U.S. CitiesCity-Data Forum Index
Go Back   City-Data Forum > General Forums > Urban Planning
 [Register]
Please register to participate in our discussions with 2 million other members - it's free and quick! Some forums can only be seen by registered members. After you create your account, you'll be able to customize options and access all our 15,000 new posts/day with fewer ads.
View detailed profile (Advanced) or search
site with Google Custom Search

Search Forums  (Advanced)
Reply Start New Thread
 
Old 06-20-2014, 07:10 PM
 
Location: Shore of Cayuga Lake
796 posts, read 1,376,185 times
Reputation: 417

Advertisements

Hello everyone.

I had an argument with someone that this particular town in New York is more urban than suburban, to which the other person disagreed and said it is the typical suburb. However, in my mind, suburbs are usually far more rural than that.

I encourage all of you to throw Garden City, NY 11530 into Google Maps or Google Earth and take a look for yourselves.

What would you guys say? Is Garden City, NY more urban than suburban or is it the stereotypical suburb? It is 1.5 miles from the city limits of New York City and it has a population density of 4200 per square mile.
Reply With Quote Quick reply to this message

 
Old 06-20-2014, 07:22 PM
 
Location: Vallejo
14,094 posts, read 16,138,912 times
Reputation: 12696
Very suburban. More suburban than your typical suburb, more "exurban" than "suburban" but without the exurban location.
Reply With Quote Quick reply to this message
 
Old 06-20-2014, 07:30 PM
 
Location: Shore of Cayuga Lake
796 posts, read 1,376,185 times
Reputation: 417
Quote:
Originally Posted by Malloric View Post
Very suburban. More suburban than your typical suburb, more "exurban" than "suburban" but without the exurban location.
You wouldn't say it's more developed and built-up than the average suburb? When I think of suburb, I think of something like Franklin Lakes, NJ
Reply With Quote Quick reply to this message
 
Old 06-20-2014, 08:18 PM
 
2,776 posts, read 3,598,319 times
Reputation: 1380
It looks suburban to me (but older than many suburbs I'm used to). Nice big trees.
Reply With Quote Quick reply to this message
 
Old 06-20-2014, 08:55 PM
 
8,328 posts, read 14,589,829 times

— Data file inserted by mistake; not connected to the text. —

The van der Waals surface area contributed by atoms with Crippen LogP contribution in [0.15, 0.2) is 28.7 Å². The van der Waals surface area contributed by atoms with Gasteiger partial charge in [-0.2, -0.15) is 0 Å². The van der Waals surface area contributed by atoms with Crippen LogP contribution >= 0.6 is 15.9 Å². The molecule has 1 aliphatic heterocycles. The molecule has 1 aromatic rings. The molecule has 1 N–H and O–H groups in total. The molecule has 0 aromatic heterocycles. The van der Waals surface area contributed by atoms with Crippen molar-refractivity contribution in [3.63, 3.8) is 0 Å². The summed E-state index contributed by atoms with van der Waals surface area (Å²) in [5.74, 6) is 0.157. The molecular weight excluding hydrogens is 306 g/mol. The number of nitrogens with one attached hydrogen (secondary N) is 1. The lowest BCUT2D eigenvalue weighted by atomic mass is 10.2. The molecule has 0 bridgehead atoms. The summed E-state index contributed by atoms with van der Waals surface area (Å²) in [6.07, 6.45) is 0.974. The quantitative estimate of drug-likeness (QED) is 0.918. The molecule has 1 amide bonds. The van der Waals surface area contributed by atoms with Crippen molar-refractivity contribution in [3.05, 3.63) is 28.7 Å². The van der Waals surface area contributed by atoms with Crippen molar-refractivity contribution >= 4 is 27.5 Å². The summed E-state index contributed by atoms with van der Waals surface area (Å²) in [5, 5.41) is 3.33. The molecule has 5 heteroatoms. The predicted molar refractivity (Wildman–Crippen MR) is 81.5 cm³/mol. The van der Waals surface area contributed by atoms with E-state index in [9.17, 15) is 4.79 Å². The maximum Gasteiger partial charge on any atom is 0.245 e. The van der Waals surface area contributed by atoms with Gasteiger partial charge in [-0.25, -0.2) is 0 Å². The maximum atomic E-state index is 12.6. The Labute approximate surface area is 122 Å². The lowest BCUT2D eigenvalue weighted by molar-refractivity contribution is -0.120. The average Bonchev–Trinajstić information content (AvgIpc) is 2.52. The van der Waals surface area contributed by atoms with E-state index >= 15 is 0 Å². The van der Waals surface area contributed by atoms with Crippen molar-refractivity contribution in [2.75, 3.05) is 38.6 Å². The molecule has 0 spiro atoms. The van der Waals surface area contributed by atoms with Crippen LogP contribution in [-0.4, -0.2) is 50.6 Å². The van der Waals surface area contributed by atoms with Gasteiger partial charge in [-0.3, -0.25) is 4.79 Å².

Reputation: 4048
"Suburban" is a subset of "urban." So it's both urban and suburban. Suburbs aren't rural.
Reply With Quote Quick reply to this message
 
Old 06-20-2014, 09:58 PM
 
Location: Pittsburgh, PA (Morningside)
12,476 posts, read 11,979,561 times
Reputation: 10579
For me, the dividing line between suburban and urban is the widespread presence of driveways. I don't see any of the residential neighborhoods in Garden City lacking driveways. It seems like it was all built out with cars in mind, albeit mostly between 1920 and 1945, so it doesn't have the same built aesthetic as postwar suburbs.

I will say that the commercial corridors along 7th and Franklin look nice from the street side. Nice consistent street wall in places, and a good mix of retail and apartment buildings. Still, too many of the commercial buildings are only one story, which takes away from the urban feel. And there is a sea of parking behind literally every commercial building. This coupled with the low-density of the residential areas, means it's not particularly walkable, except for people who live in the apartments located in the business district.

On Google Maps you can see the village boundaries, and interestingly you can directly see the zoning changes between Garden City and adjoining areas. Honestly, I'd say the residential portion looks a lot less urban than most of the areas nearby. I say this because while all the nearby residential areas also seem to have driveways, they at least have smaller lots than Garden City, and in a lot of cases, smaller setbacks as well. The general housing stock seems identical in terms of age and mix of styles however - it just seems like Garden City was built out with wealthier residents in mind.
Reply With Quote Quick reply to this message
 
Old 06-21-2014, 04:23 AM
nei nei won $500 in our forum's Most Engaging Poster Contest - Thirteenth Edition (Jan-Feb 2015). 

Over $104,000 in prizes has already been given out to active posters on our forum and additional contests are planned
 
Location: Long Island / NYC
45,992 posts, read 42,110,497 times
Reputation: 14811
Quote:
Originally Posted by Malloric View Post
Very suburban. More suburban than your typical suburb, more "exurban" than "suburban" but without the exurban location.